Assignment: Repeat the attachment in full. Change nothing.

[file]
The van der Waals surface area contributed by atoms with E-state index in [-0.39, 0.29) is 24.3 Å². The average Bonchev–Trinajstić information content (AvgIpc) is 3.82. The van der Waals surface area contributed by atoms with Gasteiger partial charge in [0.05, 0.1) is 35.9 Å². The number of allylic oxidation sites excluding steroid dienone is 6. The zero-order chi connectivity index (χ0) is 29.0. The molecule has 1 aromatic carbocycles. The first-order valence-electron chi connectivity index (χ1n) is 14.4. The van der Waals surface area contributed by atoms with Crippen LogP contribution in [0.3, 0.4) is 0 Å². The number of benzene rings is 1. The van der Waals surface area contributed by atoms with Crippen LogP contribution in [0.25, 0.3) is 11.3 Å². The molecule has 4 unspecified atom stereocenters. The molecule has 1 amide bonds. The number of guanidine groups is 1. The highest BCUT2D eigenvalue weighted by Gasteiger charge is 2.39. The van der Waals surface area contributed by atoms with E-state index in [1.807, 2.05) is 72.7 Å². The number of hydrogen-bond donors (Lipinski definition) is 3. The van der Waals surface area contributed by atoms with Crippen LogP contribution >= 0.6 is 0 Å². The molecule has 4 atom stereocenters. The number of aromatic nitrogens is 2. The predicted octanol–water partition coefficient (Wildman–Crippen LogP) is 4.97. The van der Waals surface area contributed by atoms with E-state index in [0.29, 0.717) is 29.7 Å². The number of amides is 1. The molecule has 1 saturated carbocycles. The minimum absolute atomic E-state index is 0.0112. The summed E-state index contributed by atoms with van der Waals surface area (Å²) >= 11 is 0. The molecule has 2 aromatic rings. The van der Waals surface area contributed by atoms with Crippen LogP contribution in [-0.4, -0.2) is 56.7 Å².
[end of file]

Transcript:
The van der Waals surface area contributed by atoms with E-state index in [-0.39, 0.29) is 24.3 Å². The average Bonchev–Trinajstić information content (AvgIpc) is 3.82. The van der Waals surface area contributed by atoms with Gasteiger partial charge in [0.05, 0.1) is 35.9 Å². The number of allylic oxidation sites excluding steroid dienone is 6. The zero-order chi connectivity index (χ0) is 29.0. The molecule has 1 aromatic carbocycles. The first-order valence-electron chi connectivity index (χ1n) is 14.4. The van der Waals surface area contributed by atoms with Crippen LogP contribution in [0.3, 0.4) is 0 Å². The number of benzene rings is 1. The van der Waals surface area contributed by atoms with Crippen LogP contribution in [0.25, 0.3) is 11.3 Å². The molecule has 4 unspecified atom stereocenters. The molecule has 1 amide bonds. The number of guanidine groups is 1. The highest BCUT2D eigenvalue weighted by Gasteiger charge is 2.39. The van der Waals surface area contributed by atoms with E-state index in [1.807, 2.05) is 72.7 Å². The number of hydrogen-bond donors (Lipinski definition) is 3. The van der Waals surface area contributed by atoms with Crippen LogP contribution >= 0.6 is 0 Å². The molecule has 4 atom stereocenters. The number of aromatic nitrogens is 2. The predicted octanol–water partition coefficient (Wildman–Crippen LogP) is 4.97. The van der Waals surface area contributed by atoms with E-state index in [0.29, 0.717) is 29.7 Å². The number of amides is 1. The molecule has 1 saturated carbocycles. The minimum absolute atomic E-state index is 0.0112. The summed E-state index contributed by atoms with van der Waals surface area (Å²) >= 11 is 0. The molecule has 2 aromatic rings. The van der Waals surface area contributed by atoms with Crippen LogP contribution in [-0.4, -0.2) is 56.7 Å².